Saturday, July 04, 2009

2009 Governor Races

Happy Independence Day Weekend!

Much of the political talk currently centers on a surprising decision by a leading Republican 2012 Presidential potential candidate. In addition to that, the personal behavior of a couple others of the early GOP names might have already winnowed the field long before a vote is cast. In fact, the party might already have a clear front runner.

But before the Presidential sweepstakes begin, and before the national campaign year of 2010 is officially underway, this off-year of 2009 once again provides us with two Gubernatorial contests in the states of New Jersey and Virginia. Since they are the location of the main action this year, you can expect both parties and the media to devote much attention to the results. Sometimes, as in the years of 1993 and 2005, these results can portend a strong showing for a particular party in the next year's midterm elections. Other times though, such as in 2001, a party can win both offices from the opposition party and still do poorly the next year.

Republicans hopes are up though in regards to these two states. For one thing, both of them have a tradition going back to the 1980s in New Jersey and the 1970s in Virginia, of the party that does not hold the White House winning these Governorships. For the GOP, it would be a great psychological victory to take over both Governorships, one Eastern, and one Southern, from Democrat rule, which also both happen to be in states won by Barack Obama.

Let's start in New Jersey where wealthy first term Democrat Governor Jon Corzine is trailing his Republican opponent, former U.S. Attorney Chris Christie in the polls. While some have shown the Corzine deficit in double digits, one other this week has shown about a six point difference with more undecided. One thing that remains consistent though is that Corzine is unable to poll over the 40% mark. Since Christie, who defeated a more conservative opponent in this year's GOP primary, has already surpassed the 50 percent mark in some polls, that seems to be a strong sign for him.

While Christie is considered the type of moderate Republican who can achieve statewide victory in the Garden State, Democrats like to point out that Republican hopes of victory have been dashed before in the state as undecided voters ultimately broke late for Democrats. A couple differences from those elections though involve the fact that those were primarily in U.S. Senate elections, where a national trend for Democrats on the federal level might have been more difficult to stop than running against an unpopular incumbent at the statewide level. While Democrats have won the last two, Republicans are certainly not adverse to winning the Governorship of New Jersey.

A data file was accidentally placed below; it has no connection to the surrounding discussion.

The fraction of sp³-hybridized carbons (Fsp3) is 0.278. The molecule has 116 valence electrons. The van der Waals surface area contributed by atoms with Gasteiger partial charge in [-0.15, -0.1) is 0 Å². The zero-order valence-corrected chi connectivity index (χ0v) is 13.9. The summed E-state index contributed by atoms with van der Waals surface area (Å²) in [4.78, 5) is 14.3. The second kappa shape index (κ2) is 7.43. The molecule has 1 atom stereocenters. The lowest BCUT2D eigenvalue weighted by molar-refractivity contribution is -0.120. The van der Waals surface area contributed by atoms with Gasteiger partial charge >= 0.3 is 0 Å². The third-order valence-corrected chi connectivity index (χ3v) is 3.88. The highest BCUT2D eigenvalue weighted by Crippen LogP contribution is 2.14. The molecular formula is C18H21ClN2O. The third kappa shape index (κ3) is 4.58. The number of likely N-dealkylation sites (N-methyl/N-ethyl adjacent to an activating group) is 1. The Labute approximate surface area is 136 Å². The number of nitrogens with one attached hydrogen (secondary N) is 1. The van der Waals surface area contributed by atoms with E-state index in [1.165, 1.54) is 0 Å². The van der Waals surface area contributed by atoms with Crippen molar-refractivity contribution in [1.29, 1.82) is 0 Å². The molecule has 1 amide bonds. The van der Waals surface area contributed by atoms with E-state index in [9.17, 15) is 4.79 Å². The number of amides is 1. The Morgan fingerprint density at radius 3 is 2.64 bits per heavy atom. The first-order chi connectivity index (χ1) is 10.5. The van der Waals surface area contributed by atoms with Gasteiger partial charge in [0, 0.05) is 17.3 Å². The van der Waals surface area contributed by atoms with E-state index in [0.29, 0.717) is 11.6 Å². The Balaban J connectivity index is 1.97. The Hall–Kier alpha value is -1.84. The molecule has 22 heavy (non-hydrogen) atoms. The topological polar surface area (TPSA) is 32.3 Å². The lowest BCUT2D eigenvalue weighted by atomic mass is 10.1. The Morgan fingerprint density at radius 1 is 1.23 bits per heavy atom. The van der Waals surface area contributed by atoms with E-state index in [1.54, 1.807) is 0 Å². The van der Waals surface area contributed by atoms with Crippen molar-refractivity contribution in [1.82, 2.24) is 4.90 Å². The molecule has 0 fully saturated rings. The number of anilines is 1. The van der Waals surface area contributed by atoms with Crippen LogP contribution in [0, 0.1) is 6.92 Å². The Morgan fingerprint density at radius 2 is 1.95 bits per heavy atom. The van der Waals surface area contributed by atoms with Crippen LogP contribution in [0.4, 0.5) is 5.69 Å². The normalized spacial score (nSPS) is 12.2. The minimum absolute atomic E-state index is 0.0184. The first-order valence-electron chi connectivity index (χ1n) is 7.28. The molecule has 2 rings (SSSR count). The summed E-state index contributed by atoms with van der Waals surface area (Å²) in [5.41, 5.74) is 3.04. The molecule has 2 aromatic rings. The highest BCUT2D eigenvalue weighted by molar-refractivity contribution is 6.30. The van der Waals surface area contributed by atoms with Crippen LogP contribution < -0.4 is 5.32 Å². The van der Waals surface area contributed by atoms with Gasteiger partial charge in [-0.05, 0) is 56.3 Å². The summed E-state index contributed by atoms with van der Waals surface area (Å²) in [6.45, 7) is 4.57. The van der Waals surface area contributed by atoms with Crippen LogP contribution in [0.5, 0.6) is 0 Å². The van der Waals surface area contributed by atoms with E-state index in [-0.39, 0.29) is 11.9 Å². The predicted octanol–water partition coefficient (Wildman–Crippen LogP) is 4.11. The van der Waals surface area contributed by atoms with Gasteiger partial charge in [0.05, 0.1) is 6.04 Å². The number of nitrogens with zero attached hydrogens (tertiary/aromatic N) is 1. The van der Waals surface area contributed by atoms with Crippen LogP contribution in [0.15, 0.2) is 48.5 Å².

Additionally, Corzine's deficit seems to be more significant than any perceived Democrat weakness of the other candidates at this stage in the game. Of course, the number of undecided voters will matter, but they would be more likely to break against the incumbent at this point, and if the polls that show Christie already flirting with 50% are accurate, it will be very hard for Corzine to hold on.

While Corzine's job approval and popularity numbers have been low for quite a while, Democrats still hold on to hope that his personal wealth can once again be used to his political advantage, by outspending Christie, particularly on negative ads. They also hope that a Presidential appearance by Barack Obama in the liberal leaning state might also help. It might be for those reasons that this race is not considered a foregone conclusion, and that it bears watching, but still, Corzine has found himself in a hole very similar to the 2007 situation of the then unpopular Republican Governor of Kentucky.